From a story point of view this is a snoozer. It is a decent idea for a short story that is spread out into a short novel length. It is set in a distopian near future where a nameless "Authority" rules America autocratically (now "The Republic", people are relocated into work camps where they live in square cement buildings, exist on rationed food cubes and are, for the most part, assigned to walk treadmills to create renewable energy for the Republic. The individual does not question authority, follows orders, is joined with the opposite sex as soon as they are sexually mature and are expected to reproduce. No machines are used (transportation is a vehicle pulled by a team of citizens instead of horses), and everyone lives an existence to serve the state. In many ways the story borrows to create a conservative version of the Handmaid's Tale - autocratic rules, color coding based upon jobs, there is no reading and writing, there are problems with reproduction and women are expected to produce babies in excellent health (otherwise the infant is sent to Recycling). The big difference from Atwood's book is that there God ruled everything and here it is emphasized to be a Godless environment. The novel follows one 18 year old woman who begins to look around her and rebel against the system.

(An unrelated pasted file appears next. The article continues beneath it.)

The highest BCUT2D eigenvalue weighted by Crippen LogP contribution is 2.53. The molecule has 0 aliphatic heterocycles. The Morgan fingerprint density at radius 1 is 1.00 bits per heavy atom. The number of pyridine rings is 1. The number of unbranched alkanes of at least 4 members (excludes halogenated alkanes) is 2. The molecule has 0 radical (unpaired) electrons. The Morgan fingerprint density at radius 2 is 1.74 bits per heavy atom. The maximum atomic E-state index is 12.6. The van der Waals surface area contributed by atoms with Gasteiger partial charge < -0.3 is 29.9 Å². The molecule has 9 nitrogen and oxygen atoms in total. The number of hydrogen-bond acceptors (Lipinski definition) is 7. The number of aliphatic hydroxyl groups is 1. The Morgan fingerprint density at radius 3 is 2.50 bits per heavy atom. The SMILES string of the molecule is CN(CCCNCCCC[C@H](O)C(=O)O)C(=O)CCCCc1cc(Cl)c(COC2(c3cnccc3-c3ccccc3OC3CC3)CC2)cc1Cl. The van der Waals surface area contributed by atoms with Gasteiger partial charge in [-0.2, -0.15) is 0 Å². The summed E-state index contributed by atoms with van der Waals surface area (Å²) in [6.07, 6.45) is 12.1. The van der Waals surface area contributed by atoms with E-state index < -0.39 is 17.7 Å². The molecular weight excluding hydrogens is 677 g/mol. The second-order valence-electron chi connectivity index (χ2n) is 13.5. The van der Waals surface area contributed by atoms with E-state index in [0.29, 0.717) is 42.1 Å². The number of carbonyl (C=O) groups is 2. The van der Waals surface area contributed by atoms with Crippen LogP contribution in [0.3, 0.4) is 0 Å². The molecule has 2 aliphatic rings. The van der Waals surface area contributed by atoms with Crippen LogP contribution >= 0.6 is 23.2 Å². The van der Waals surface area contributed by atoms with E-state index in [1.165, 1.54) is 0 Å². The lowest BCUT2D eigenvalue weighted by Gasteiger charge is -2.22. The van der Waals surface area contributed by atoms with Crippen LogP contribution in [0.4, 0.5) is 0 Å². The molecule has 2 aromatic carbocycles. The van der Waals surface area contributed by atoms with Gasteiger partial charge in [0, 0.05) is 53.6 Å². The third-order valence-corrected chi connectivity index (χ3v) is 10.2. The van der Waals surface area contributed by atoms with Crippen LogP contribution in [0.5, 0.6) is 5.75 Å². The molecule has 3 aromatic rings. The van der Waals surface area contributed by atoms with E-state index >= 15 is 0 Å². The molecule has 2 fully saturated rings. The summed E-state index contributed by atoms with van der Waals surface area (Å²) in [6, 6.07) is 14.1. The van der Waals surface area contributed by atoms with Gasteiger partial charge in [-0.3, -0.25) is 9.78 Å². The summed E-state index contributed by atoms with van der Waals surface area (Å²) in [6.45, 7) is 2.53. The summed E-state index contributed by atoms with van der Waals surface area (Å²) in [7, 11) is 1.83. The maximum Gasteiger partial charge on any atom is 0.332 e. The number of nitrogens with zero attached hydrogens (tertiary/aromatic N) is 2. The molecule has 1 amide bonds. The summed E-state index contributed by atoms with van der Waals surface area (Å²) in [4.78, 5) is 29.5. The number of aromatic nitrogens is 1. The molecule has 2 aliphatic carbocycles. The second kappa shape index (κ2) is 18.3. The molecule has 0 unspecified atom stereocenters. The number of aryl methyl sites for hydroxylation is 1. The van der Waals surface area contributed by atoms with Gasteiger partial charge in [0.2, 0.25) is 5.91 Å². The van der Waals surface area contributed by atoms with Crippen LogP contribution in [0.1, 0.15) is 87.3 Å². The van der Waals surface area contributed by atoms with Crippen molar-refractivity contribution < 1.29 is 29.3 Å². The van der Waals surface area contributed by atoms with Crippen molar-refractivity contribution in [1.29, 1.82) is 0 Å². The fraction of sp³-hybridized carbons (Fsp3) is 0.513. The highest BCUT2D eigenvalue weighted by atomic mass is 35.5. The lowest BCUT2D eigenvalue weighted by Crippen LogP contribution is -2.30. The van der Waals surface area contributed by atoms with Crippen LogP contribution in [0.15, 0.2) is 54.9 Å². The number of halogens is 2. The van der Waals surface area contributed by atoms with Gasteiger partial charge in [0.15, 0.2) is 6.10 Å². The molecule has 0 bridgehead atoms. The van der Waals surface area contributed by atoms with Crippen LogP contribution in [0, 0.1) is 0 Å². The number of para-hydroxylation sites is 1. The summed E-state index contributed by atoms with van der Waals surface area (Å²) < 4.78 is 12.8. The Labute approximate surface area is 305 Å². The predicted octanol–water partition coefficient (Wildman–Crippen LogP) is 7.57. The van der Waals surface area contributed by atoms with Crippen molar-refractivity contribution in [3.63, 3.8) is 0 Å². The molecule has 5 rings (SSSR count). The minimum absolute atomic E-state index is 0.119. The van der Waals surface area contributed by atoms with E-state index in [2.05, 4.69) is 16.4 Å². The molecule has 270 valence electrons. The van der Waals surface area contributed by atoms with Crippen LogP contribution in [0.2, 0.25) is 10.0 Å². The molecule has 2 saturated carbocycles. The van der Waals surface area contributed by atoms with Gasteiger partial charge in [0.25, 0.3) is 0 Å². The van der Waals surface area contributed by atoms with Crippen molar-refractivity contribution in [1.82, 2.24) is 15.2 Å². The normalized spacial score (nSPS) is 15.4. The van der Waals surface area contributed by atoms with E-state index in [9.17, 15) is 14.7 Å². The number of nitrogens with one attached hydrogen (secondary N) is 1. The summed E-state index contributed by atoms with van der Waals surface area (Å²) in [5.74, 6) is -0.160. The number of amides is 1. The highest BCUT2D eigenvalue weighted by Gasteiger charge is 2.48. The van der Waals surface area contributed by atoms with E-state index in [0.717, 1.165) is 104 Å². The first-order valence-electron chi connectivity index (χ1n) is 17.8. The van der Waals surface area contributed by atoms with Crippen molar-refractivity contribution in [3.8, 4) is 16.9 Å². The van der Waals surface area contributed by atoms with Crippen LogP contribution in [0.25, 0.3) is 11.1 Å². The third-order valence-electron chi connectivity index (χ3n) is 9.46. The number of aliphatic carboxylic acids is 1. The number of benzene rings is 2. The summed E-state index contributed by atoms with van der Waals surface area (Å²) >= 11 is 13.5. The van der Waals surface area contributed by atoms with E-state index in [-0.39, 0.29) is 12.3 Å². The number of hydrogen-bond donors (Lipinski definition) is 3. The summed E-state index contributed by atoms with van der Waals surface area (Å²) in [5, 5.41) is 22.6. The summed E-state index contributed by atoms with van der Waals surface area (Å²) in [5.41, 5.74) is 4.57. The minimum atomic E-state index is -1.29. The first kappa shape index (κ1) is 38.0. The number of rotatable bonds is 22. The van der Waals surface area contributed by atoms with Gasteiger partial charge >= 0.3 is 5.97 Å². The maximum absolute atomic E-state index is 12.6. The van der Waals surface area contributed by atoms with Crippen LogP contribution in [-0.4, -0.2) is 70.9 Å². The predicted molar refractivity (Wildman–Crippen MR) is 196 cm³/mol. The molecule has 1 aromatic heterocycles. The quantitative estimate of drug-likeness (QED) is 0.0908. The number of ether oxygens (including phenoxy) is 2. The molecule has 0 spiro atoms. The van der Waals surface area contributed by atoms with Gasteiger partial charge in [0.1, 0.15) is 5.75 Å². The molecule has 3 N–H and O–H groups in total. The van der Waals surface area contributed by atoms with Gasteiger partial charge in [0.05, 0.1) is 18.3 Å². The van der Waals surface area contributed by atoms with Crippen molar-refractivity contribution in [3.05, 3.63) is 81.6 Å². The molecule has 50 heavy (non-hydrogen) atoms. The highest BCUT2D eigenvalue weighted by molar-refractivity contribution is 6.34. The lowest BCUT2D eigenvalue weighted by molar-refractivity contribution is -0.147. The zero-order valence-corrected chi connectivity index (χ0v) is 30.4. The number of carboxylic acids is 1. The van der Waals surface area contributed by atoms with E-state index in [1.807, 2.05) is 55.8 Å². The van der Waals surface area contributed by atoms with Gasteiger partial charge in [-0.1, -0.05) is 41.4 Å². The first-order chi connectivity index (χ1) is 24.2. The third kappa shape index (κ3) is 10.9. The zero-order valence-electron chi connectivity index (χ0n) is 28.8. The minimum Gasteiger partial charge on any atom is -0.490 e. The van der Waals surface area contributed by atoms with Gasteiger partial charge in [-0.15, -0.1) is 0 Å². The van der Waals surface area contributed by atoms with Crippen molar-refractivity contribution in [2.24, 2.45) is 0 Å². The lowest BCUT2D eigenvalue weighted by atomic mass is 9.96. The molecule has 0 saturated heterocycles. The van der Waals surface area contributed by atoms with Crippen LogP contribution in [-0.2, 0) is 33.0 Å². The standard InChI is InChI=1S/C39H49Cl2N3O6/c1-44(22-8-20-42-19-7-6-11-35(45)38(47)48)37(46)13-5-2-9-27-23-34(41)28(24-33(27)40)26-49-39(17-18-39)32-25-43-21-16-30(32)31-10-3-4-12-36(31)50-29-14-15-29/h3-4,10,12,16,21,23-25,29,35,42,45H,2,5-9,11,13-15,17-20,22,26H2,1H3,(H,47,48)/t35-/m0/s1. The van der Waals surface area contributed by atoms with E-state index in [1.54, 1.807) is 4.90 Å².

The problem is that the story doesn't go anywhere. Larger themes are hinted at, but never really followed through. The whole story of how we got to this world is touched upon but never really explored in any depth that helps flesh out the world. Oh, and in this world humans exist to slavishly serve the state, but also nature. There's emphasis on hungry humans and fat, well fed squirrels. I completed the book because I wanted to see if it goes anywhere, and unfortunately it really doesn't.